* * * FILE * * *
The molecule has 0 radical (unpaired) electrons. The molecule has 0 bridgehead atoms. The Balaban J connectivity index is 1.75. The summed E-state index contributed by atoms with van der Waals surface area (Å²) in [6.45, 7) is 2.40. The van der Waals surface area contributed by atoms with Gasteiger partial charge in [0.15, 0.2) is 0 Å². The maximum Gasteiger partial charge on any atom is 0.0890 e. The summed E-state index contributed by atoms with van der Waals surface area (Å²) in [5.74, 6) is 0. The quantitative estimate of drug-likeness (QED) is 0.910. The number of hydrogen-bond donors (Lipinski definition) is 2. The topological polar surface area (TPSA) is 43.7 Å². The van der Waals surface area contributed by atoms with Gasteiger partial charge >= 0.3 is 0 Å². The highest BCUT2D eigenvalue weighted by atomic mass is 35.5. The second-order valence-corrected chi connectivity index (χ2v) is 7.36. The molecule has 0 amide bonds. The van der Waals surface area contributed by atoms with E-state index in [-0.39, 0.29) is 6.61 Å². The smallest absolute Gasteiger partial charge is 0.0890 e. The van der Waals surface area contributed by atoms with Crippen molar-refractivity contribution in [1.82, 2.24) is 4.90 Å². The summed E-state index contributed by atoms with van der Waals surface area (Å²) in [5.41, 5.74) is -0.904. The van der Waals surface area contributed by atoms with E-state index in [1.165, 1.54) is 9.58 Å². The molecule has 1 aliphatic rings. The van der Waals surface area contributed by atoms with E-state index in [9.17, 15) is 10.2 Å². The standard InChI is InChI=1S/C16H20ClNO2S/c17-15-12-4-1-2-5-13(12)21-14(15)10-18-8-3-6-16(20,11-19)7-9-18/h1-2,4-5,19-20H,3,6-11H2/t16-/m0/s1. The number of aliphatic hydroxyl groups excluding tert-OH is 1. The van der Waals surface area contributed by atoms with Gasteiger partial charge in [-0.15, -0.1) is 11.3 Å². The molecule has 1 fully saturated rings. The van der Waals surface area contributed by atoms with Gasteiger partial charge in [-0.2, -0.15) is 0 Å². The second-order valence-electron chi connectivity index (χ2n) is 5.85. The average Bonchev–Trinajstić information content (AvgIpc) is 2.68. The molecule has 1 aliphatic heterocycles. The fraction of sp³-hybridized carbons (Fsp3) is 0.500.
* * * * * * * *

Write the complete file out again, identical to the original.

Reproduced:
The molecule has 0 radical (unpaired) electrons. The molecule has 0 bridgehead atoms. The Balaban J connectivity index is 1.75. The summed E-state index contributed by atoms with van der Waals surface area (Å²) in [6.45, 7) is 2.40. The van der Waals surface area contributed by atoms with Gasteiger partial charge in [0.15, 0.2) is 0 Å². The maximum Gasteiger partial charge on any atom is 0.0890 e. The summed E-state index contributed by atoms with van der Waals surface area (Å²) in [5.74, 6) is 0. The quantitative estimate of drug-likeness (QED) is 0.910. The number of hydrogen-bond donors (Lipinski definition) is 2. The topological polar surface area (TPSA) is 43.7 Å². The van der Waals surface area contributed by atoms with Gasteiger partial charge >= 0.3 is 0 Å². The highest BCUT2D eigenvalue weighted by atomic mass is 35.5. The second-order valence-corrected chi connectivity index (χ2v) is 7.36. The molecule has 0 amide bonds. The van der Waals surface area contributed by atoms with E-state index in [-0.39, 0.29) is 6.61 Å². The smallest absolute Gasteiger partial charge is 0.0890 e. The van der Waals surface area contributed by atoms with Crippen molar-refractivity contribution in [1.82, 2.24) is 4.90 Å². The summed E-state index contributed by atoms with van der Waals surface area (Å²) in [5.41, 5.74) is -0.904. The van der Waals surface area contributed by atoms with E-state index in [1.165, 1.54) is 9.58 Å². The molecule has 1 aliphatic rings. The van der Waals surface area contributed by atoms with E-state index in [9.17, 15) is 10.2 Å². The standard InChI is InChI=1S/C16H20ClNO2S/c17-15-12-4-1-2-5-13(12)21-14(15)10-18-8-3-6-16(20,11-19)7-9-18/h1-2,4-5,19-20H,3,6-11H2/t16-/m0/s1. The number of aliphatic hydroxyl groups excluding tert-OH is 1. The van der Waals surface area contributed by atoms with Gasteiger partial charge in [-0.15, -0.1) is 11.3 Å². The molecule has 1 fully saturated rings. The van der Waals surface area contributed by atoms with Gasteiger partial charge in [-0.2, -0.15) is 0 Å². The second-order valence-electron chi connectivity index (χ2n) is 5.85. The average Bonchev–Trinajstić information content (AvgIpc) is 2.68. The molecule has 1 aliphatic heterocycles. The fraction of sp³-hybridized carbons (Fsp3) is 0.500.